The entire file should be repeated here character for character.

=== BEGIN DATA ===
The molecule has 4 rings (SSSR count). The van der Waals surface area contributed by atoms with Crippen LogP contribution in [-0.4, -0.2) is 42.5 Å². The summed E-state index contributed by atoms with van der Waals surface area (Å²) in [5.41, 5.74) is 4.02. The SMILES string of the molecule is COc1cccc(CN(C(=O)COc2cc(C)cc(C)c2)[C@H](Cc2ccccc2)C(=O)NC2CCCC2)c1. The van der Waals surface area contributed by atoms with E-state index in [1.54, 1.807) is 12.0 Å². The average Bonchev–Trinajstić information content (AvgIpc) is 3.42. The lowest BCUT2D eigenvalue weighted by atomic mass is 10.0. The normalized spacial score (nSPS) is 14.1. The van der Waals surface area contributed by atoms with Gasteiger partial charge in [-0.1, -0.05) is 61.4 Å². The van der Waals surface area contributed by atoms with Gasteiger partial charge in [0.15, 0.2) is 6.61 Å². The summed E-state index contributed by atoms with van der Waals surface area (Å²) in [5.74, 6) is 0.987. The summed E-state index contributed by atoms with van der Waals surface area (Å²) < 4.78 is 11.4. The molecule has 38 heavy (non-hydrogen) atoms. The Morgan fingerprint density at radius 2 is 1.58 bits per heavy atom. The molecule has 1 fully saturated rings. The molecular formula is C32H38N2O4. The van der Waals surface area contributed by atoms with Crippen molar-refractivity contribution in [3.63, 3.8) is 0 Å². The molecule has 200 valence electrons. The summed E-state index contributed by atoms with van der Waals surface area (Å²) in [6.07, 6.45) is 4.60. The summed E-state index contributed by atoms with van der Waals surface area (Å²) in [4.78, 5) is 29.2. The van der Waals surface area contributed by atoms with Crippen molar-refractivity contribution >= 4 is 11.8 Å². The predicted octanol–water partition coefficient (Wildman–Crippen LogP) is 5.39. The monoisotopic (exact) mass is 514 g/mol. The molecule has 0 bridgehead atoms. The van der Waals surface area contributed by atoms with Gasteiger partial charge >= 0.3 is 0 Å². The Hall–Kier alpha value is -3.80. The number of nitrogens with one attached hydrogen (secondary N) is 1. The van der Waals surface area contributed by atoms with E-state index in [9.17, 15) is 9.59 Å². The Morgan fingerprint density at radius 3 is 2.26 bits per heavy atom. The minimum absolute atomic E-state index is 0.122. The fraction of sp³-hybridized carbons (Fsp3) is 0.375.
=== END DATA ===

The molecule has 4 rings (SSSR count). The van der Waals surface area contributed by atoms with Crippen LogP contribution in [-0.4, -0.2) is 42.5 Å². The summed E-state index contributed by atoms with van der Waals surface area (Å²) in [5.41, 5.74) is 4.02. The SMILES string of the molecule is COc1cccc(CN(C(=O)COc2cc(C)cc(C)c2)[C@H](Cc2ccccc2)C(=O)NC2CCCC2)c1. The van der Waals surface area contributed by atoms with E-state index in [1.54, 1.807) is 12.0 Å². The average Bonchev–Trinajstić information content (AvgIpc) is 3.42. The lowest BCUT2D eigenvalue weighted by atomic mass is 10.0. The normalized spacial score (nSPS) is 14.1. The van der Waals surface area contributed by atoms with Gasteiger partial charge in [-0.1, -0.05) is 61.4 Å². The van der Waals surface area contributed by atoms with Gasteiger partial charge in [0.15, 0.2) is 6.61 Å². The summed E-state index contributed by atoms with van der Waals surface area (Å²) in [5.74, 6) is 0.987. The summed E-state index contributed by atoms with van der Waals surface area (Å²) < 4.78 is 11.4. The molecule has 38 heavy (non-hydrogen) atoms. The Morgan fingerprint density at radius 2 is 1.58 bits per heavy atom. The molecule has 1 fully saturated rings. The molecular formula is C32H38N2O4. The van der Waals surface area contributed by atoms with Crippen molar-refractivity contribution in [3.63, 3.8) is 0 Å². The molecule has 200 valence electrons. The summed E-state index contributed by atoms with van der Waals surface area (Å²) in [6.07, 6.45) is 4.60. The summed E-state index contributed by atoms with van der Waals surface area (Å²) in [4.78, 5) is 29.2. The van der Waals surface area contributed by atoms with Crippen molar-refractivity contribution >= 4 is 11.8 Å². The predicted octanol–water partition coefficient (Wildman–Crippen LogP) is 5.39. The monoisotopic (exact) mass is 514 g/mol. The molecule has 0 bridgehead atoms. The van der Waals surface area contributed by atoms with Gasteiger partial charge >= 0.3 is 0 Å². The Hall–Kier alpha value is -3.80. The number of nitrogens with one attached hydrogen (secondary N) is 1. The van der Waals surface area contributed by atoms with E-state index in [9.17, 15) is 9.59 Å². The Morgan fingerprint density at radius 3 is 2.26 bits per heavy atom. The minimum absolute atomic E-state index is 0.122. The fraction of sp³-hybridized carbons (Fsp3) is 0.375.